About Schools in East Sussex


Attending school – what parents and carers need to know about early years providers, schools and colleges as COVID-19 becomes a virus that we learn to live with – GOV.UK

2. Types of schools

East Sussex has a wide range of schools in addition to government or state-funded (or ‘maintained’) schools. They all offer education to children of all abilities. Some of the schools set their own admission arrangements. It is important to check this before applying. East Sussex has no grammar schools.

Academy schools

Academies are all-ability schools set up by sponsors from business, faith or voluntary groups. They are not maintained by the local authority. They are independent schools funded by central government. The Academy Trust set their own admission arrangements and decide how pupils are admitted.

Community schools and voluntary controlled schools

The local authority (East Sussex County Council) is responsible for school admissions and decides how pupils are admitted. Community and voluntary controlled schools are managed by the head teacher and governors in partnership with the local authority. Voluntary controlled schools have links to the Church of England.

Free schools

Free schools are non-profit making, independent, state-funded schools for children of all abilities. The governors set their own admission arrangements and decide how pupils are admitted and what they are taught.

Trust schools

Trust schools are run by their own governing body but have formed a charitable trust with an external partner – for example, a business or educational charity – aiming to raise standards. The governors set their own admission arrangements and decide how pupils are admitted.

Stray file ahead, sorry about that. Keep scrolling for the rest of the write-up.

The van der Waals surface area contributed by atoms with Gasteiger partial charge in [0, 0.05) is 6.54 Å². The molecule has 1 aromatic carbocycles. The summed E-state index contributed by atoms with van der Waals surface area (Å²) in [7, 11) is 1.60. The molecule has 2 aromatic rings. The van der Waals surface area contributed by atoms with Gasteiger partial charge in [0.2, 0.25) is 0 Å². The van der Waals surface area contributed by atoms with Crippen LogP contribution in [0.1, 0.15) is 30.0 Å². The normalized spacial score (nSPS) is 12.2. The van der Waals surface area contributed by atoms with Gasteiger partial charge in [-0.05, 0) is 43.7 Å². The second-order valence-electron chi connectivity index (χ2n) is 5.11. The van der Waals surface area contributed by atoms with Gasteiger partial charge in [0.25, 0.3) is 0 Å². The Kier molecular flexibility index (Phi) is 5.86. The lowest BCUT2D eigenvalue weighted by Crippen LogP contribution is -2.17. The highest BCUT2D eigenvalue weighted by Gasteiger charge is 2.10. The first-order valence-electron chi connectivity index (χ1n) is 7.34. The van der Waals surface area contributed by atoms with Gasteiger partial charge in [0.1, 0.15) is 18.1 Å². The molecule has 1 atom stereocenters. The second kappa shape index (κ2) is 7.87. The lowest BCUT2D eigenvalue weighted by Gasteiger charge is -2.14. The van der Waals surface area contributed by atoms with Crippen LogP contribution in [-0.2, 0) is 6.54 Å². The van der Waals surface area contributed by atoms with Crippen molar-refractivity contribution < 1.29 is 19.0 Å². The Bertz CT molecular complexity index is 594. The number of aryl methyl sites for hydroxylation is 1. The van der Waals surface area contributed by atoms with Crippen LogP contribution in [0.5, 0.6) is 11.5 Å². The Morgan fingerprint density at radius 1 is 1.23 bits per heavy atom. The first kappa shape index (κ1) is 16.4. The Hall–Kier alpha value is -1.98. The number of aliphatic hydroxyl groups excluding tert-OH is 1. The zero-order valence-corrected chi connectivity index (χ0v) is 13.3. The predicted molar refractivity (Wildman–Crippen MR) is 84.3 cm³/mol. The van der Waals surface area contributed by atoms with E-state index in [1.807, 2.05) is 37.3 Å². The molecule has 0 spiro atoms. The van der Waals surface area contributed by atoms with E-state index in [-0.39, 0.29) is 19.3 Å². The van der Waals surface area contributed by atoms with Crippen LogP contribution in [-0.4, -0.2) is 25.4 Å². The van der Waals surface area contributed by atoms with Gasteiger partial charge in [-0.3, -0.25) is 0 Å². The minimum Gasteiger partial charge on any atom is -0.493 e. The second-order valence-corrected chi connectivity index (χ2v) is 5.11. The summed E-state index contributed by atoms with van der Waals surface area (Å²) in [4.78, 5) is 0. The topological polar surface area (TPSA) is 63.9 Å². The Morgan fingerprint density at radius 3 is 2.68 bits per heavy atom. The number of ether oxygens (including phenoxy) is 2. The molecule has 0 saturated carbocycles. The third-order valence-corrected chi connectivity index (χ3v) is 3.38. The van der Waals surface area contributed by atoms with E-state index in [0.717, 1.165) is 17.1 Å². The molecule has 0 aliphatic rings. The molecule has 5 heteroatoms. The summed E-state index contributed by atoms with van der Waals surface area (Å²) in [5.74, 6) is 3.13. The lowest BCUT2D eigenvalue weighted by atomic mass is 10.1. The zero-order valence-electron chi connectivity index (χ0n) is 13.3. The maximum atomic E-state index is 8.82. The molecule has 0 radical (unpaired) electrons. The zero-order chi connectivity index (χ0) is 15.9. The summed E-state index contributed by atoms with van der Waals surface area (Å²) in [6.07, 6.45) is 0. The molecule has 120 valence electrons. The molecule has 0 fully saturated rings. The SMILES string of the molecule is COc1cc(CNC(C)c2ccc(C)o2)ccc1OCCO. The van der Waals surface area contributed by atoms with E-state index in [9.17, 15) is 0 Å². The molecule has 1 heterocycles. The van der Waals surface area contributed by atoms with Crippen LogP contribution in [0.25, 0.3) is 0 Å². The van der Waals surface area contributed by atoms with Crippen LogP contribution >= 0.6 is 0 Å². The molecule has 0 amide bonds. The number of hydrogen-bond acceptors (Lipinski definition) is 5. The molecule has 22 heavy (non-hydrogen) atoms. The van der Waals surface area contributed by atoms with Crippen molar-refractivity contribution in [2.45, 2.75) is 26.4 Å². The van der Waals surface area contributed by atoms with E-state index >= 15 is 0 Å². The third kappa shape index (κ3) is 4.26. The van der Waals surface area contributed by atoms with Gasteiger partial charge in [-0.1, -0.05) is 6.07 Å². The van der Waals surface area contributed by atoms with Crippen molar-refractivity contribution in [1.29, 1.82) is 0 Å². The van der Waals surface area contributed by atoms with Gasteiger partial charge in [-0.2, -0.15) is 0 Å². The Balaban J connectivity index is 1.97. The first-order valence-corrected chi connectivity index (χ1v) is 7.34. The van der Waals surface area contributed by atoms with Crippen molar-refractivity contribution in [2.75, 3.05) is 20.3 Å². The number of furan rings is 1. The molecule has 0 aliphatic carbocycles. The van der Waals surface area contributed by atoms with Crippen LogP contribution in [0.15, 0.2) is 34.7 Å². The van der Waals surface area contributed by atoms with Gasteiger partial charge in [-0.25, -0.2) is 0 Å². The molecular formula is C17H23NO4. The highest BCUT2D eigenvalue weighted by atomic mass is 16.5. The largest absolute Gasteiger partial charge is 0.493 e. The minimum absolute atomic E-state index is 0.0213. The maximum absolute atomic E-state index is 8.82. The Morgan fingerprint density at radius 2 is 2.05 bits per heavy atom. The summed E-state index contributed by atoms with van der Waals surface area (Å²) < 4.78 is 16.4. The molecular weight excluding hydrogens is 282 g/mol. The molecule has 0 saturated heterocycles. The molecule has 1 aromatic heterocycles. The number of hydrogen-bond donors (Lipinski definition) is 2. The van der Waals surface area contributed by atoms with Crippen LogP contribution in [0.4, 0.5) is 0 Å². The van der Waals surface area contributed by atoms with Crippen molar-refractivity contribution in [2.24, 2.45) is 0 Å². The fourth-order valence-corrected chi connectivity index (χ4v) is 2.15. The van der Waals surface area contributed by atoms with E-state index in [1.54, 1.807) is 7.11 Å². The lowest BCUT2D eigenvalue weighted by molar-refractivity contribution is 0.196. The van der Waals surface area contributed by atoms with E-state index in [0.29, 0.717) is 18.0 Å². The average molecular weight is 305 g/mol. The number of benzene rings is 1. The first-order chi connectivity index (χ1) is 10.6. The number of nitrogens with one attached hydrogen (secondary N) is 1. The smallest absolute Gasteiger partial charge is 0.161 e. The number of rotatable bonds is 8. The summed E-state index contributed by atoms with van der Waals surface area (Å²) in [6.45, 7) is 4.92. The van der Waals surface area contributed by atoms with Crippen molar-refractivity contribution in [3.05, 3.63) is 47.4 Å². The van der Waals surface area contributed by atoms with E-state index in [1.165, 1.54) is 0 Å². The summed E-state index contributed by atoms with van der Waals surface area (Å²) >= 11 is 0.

Voluntary aided church schools

Voluntary aided church schools are responsible for setting their own admission arrangements and deciding how pupils are admitted. The governing body contributes to building and maintenance costs. In many cases the governors ask parents to complete a supplementary information form (SIF) in addition to the school application form. This extra information enables schools to rank applications correctly against their admissions criteria. Priority is normally given where parents can demonstrate a commitment to the religious faith of the school. Please bear this in mind if you decide to name a VA church school as one of your preferences.

Special schools and specialist facilities

We are fully committed to inclusion and most children with additional and special educational needs attend their local mainstream schools. Some children with SEN whose needs are most complex attend a special school or a specialist facility. This placement would normally be named in the child’s Education, Health and Care (EHC) plan

There are also special schools for children in certain circumstances.

Most children with special educational needs, and many children with an Education, Health and Care plan go to mainstream schools. Some children go to specialist facilities in mainstream schools or special schools.

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